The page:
Bradley Cooper Talks David Lynch and Playing The Elephant Man In the December Issue of Vogue
Bradley Cooper gets a nice writeup in the December issue of Vogue, in which he talks about playing the severely deformed John Merrick in the Broadway production of The Elephant Man.
In it he gabs about playing real-life heroes, like Merrick and Navy SEAL Chris Kyle in the upcoming American Sniper, saying, “It’s the most fulfilling feeling as an actor … You’re taking responsibility toward this other guy’s life. It frees up so much energy to pursue it, because it’s not about you.”
He also talks about his connection to Merrick, which he says began when he was a young man living in Philadelphia:
After seeing a VHS of David Lynch’s version of the story at age twelve, he decided to become an actor. “I was entranced by the filmmaking and the performances and just crushed by the plight of this guy,” he recalls. Years later, as a graduate student at the Actors Studio, he discovered Pomerance’s play and, after obsessive research—including making his own chart of Merrick’s physical maladies and traveling to London to walk the halls of the hospital where he spent his final years—put on an excerpt as his master’s thesis. And while Cooper concedes that his performance “might have had some room for improvement,” he remembers it as “cathartic” because his father—a working-class Irish kid from North Philadelphia who had made good and put his son through Georgetown—was in the audience. “I remember him hugging me afterward and sort of shaking in my arms,” Cooper says. “And he just said, ‘You picked the right profession.’ That meant the world to me.”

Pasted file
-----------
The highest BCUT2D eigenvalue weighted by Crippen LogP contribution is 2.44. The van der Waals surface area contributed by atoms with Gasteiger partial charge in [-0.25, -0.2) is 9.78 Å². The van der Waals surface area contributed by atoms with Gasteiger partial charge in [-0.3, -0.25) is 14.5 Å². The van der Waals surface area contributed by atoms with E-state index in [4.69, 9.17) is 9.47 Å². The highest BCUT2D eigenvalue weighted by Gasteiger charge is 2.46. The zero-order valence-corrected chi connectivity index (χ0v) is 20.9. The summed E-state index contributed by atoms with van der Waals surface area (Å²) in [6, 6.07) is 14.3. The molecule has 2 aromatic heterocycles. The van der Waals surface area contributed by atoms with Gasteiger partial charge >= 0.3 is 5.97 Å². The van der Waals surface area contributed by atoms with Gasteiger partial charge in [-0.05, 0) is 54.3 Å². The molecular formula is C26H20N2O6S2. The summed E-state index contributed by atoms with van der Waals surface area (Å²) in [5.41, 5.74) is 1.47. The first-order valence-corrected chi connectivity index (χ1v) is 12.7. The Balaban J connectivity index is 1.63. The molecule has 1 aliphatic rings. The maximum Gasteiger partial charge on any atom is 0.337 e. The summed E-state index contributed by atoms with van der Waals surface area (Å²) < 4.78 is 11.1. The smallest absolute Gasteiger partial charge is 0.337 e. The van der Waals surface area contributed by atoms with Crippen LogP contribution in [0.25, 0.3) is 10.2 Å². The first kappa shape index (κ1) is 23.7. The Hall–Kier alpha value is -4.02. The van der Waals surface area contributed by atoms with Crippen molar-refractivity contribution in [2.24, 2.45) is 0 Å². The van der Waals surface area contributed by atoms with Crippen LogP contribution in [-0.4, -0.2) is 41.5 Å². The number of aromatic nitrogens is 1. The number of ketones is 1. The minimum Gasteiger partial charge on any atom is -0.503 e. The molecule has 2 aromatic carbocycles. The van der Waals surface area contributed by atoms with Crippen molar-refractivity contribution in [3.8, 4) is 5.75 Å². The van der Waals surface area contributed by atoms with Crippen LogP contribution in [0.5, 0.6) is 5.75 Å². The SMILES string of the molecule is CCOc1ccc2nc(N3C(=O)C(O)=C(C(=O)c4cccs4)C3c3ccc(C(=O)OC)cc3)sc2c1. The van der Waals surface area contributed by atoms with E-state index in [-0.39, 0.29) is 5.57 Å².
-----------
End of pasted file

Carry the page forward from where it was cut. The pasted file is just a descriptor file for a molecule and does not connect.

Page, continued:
Read more of the interview here.